By Sara Murray of the Wall Street Journal
Workers who lose jobs in a recession suffer nearly twice the hit to future earnings compared to those who are displaced in more prosperous times, a new study shows.
Employees who held their jobs for three or more years and were let go in a mass layoff saw the value of their future earnings decline by 11% in an average year compared to those who kept their jobs, according to a paper released Thursday at the Brookings Institution by Columbia University’s Till von Wachter and the University of Chicago’s Steven Davis. Similar workers who were let go in a mass layoff during a recession saw the value of their future earnings drop nearly twice as much, 19%.
The paper notes that “workers who have experienced job displacements events since 2008 are likely to experience unusually severe and persistent earnings losses.”
The researchers tracked workers over time using Social Security records, covering 31% to 36% of all workers covered between 1980 and 2003. They focused on workers 50 years old and younger. When firms with 50 or more employees experienced a lasting drop in employment of at least 30% in two years, it was counted as a mass layoff.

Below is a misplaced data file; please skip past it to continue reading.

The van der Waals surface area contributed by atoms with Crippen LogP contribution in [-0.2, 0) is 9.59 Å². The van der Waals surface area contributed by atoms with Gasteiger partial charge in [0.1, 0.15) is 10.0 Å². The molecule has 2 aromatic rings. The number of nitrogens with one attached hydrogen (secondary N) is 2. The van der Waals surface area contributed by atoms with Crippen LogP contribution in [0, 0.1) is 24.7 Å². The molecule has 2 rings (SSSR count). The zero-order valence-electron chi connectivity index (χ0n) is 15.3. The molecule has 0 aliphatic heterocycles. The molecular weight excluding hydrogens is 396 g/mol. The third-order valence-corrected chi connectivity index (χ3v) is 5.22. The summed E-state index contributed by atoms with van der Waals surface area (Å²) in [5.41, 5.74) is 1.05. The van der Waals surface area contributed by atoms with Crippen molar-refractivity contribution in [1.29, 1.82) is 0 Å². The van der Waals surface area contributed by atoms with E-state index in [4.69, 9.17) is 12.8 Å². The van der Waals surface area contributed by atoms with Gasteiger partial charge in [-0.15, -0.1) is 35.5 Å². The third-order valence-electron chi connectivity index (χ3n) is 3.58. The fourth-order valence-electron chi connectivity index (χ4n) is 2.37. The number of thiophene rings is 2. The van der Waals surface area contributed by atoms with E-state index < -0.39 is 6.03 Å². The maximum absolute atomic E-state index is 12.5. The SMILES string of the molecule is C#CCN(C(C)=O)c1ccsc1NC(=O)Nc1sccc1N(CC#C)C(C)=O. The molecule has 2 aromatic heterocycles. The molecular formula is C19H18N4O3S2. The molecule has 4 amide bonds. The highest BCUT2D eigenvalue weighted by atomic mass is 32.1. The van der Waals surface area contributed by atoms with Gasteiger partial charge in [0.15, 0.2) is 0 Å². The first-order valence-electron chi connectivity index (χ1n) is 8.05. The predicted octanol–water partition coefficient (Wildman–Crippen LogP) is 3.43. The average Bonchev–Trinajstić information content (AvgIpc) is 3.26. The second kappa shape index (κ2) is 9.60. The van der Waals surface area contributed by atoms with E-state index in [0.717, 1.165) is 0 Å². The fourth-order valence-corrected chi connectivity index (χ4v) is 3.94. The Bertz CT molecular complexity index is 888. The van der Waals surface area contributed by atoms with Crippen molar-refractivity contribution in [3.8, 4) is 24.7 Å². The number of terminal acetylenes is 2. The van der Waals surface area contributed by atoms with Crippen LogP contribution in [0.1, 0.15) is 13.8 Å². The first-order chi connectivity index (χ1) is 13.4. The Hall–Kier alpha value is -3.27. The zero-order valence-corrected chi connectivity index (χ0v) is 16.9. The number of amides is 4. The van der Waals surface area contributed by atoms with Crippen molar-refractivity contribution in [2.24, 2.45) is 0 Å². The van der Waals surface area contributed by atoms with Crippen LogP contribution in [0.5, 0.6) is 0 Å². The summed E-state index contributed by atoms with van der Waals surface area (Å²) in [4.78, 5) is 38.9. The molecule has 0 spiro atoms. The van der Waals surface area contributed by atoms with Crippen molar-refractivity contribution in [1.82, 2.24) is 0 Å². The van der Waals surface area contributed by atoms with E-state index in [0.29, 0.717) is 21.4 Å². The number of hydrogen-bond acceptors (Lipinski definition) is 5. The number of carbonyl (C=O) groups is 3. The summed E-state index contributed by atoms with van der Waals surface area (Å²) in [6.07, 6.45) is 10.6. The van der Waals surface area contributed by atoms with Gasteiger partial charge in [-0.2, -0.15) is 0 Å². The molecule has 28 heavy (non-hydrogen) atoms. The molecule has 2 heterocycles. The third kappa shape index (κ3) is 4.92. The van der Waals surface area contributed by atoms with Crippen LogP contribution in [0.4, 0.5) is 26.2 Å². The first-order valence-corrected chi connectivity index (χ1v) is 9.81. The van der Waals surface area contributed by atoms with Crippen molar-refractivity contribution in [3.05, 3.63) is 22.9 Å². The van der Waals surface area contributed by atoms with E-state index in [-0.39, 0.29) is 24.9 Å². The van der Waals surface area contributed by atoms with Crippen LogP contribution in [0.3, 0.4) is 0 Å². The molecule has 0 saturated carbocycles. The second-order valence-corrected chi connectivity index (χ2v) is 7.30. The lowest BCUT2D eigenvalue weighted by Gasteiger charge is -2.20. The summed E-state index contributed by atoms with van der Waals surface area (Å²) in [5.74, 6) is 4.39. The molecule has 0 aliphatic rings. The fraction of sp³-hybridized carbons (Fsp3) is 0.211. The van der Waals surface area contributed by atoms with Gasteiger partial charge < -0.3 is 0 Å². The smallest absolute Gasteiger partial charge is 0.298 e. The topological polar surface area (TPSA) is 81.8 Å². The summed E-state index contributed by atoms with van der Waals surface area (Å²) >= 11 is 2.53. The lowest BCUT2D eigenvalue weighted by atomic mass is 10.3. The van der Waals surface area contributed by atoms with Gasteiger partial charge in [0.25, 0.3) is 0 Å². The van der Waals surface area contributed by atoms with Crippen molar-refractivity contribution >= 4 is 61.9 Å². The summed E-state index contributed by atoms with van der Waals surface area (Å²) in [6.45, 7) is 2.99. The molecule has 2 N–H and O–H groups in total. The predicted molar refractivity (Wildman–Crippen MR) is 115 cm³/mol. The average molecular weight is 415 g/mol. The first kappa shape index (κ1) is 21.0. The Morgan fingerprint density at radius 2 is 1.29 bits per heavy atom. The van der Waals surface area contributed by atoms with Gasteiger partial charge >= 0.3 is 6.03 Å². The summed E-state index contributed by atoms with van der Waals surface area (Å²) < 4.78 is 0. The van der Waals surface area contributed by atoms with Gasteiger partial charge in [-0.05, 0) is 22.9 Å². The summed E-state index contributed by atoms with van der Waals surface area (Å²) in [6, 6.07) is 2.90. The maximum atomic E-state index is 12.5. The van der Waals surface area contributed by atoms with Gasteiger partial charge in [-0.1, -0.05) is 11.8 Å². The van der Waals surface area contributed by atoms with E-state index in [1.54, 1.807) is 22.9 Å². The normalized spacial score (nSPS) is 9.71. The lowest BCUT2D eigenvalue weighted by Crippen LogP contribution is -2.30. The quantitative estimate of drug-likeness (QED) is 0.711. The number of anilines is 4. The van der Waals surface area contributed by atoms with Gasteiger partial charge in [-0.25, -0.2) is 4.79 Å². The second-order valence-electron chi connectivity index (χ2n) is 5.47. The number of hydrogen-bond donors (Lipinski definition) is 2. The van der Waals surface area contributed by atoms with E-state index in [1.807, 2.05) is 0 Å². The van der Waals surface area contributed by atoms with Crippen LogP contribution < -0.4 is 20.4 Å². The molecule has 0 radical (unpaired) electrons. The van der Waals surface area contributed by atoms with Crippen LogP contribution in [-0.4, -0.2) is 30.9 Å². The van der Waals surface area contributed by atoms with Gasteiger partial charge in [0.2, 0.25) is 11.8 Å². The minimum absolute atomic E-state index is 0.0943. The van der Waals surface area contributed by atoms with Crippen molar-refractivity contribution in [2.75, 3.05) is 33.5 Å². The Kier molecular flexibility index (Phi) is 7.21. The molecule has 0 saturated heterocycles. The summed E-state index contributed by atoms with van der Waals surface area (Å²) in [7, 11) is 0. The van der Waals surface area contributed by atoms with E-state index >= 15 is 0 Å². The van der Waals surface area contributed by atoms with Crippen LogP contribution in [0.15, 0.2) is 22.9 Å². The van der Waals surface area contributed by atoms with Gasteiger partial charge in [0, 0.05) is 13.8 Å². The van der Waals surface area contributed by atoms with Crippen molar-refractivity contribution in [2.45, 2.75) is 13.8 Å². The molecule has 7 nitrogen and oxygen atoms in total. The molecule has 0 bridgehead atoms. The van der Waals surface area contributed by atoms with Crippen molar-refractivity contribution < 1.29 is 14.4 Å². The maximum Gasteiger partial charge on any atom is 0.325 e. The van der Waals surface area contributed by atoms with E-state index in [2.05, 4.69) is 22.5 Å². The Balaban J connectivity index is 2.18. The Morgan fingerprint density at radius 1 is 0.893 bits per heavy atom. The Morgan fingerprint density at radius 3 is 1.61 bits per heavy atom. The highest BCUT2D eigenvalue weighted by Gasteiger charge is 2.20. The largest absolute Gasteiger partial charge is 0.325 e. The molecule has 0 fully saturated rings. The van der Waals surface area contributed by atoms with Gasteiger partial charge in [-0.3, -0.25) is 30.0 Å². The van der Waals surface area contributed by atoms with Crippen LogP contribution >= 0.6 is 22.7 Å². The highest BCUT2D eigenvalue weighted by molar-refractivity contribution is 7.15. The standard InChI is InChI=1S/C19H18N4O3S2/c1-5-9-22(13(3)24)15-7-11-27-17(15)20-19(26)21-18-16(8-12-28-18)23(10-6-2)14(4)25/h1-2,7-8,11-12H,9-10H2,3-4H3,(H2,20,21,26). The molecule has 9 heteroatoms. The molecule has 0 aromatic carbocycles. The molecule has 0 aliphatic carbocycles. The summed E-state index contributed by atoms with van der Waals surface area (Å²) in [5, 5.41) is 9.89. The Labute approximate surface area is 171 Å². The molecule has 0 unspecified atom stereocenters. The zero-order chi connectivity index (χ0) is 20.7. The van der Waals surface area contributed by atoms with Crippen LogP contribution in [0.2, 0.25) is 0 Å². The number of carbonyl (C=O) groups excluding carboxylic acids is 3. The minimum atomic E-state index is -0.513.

When a worker was laid off, his earnings dropped steeply at the time of the layoff and eventually experienced a kind of recovery. But “The earnings losses do not completely fade even after 20 years,” the paper states. That’s true even when the economy is doing well. When the economy is performing poorly, the initial earnings loss is steeper.
Workers who were laid off in recessions experienced, on average, $112,095 in income losses — three years of pre-layoff earnings. Those laid off in expansionary times experienced a $65,424 loss.
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